High demand has gained the all-electric Tesla Model 3 top place in a list of vehicles – including internal combustion engine cars – in a new study analysing retention of value.

It’s more or less assumed by anyone buying a new car that as soon as it is driven off the lot you can immediately kiss a few thousand dollars goodbye in depreciated value.

For that reason it’s worth paying attention to factors like resale value when buying a new car, or whether you’ll get better value for money by buying new in the first place.

This is the premise of a new study from Iseecars, in which new and used sales data from 6 million vehicles in the US were used to compare the new cost of cars against their resale value after one year.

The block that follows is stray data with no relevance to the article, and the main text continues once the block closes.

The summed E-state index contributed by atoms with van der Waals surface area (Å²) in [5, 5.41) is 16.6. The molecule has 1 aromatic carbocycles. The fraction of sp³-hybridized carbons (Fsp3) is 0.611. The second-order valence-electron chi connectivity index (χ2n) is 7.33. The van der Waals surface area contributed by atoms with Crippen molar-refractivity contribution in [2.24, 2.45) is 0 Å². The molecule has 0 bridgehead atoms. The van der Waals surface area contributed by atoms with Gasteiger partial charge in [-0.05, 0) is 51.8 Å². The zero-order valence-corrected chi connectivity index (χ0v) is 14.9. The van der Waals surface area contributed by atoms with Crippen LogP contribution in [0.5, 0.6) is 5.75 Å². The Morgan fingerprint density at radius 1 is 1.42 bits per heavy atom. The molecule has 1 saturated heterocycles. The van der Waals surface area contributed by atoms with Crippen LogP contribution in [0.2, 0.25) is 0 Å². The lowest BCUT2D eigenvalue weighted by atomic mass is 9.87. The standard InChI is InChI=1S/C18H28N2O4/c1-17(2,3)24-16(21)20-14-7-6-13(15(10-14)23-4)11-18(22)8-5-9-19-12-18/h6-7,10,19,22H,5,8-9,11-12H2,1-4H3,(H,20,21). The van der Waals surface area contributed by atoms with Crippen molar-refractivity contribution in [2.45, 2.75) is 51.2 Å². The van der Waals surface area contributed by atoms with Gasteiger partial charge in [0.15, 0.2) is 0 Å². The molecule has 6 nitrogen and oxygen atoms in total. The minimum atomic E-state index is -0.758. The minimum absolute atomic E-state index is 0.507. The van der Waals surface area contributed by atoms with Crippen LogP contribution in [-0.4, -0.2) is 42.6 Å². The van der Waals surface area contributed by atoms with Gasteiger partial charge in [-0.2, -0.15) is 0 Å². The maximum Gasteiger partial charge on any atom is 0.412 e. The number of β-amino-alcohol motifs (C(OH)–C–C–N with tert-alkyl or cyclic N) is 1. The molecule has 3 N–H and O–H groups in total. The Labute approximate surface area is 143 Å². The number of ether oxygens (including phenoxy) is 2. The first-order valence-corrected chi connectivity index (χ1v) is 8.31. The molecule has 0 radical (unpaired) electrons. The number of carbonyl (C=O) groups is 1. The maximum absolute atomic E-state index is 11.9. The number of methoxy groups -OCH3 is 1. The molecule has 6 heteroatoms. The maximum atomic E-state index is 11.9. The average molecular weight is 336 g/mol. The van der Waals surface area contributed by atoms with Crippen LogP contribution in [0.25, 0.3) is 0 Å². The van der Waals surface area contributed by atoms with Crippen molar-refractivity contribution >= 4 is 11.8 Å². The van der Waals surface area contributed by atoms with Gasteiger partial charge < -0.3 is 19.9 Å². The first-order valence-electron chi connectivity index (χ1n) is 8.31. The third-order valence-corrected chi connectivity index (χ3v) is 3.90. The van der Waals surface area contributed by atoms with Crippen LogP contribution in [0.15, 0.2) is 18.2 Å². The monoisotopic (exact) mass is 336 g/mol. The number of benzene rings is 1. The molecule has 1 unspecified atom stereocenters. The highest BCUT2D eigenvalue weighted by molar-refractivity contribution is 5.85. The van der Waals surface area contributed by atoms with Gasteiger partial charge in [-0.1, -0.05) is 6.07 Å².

It’s an important metric to consider when looking at total cost of ownership, along with reduced “fuel” costs, and lower maintenance.

While the average car loses 10% value within the first month of ownership and 20% within the first 12 months according to Carfax, the Model 3 lost just a fraction of its value – a quarter of that of the average car in fact – within the first twelve months.

In the study, the Tesla Model 3 came out on top by a margin of 5.5%, ahead of utility truck favorite Ford Range, the Chevrolet Traverse and the popular Honda Civic hatchback.

Worth just 5.5% less, or $2,529 after one year of ownership, the high resale value of the Model 3 ranks it a better buy on value alone than other high value holders.

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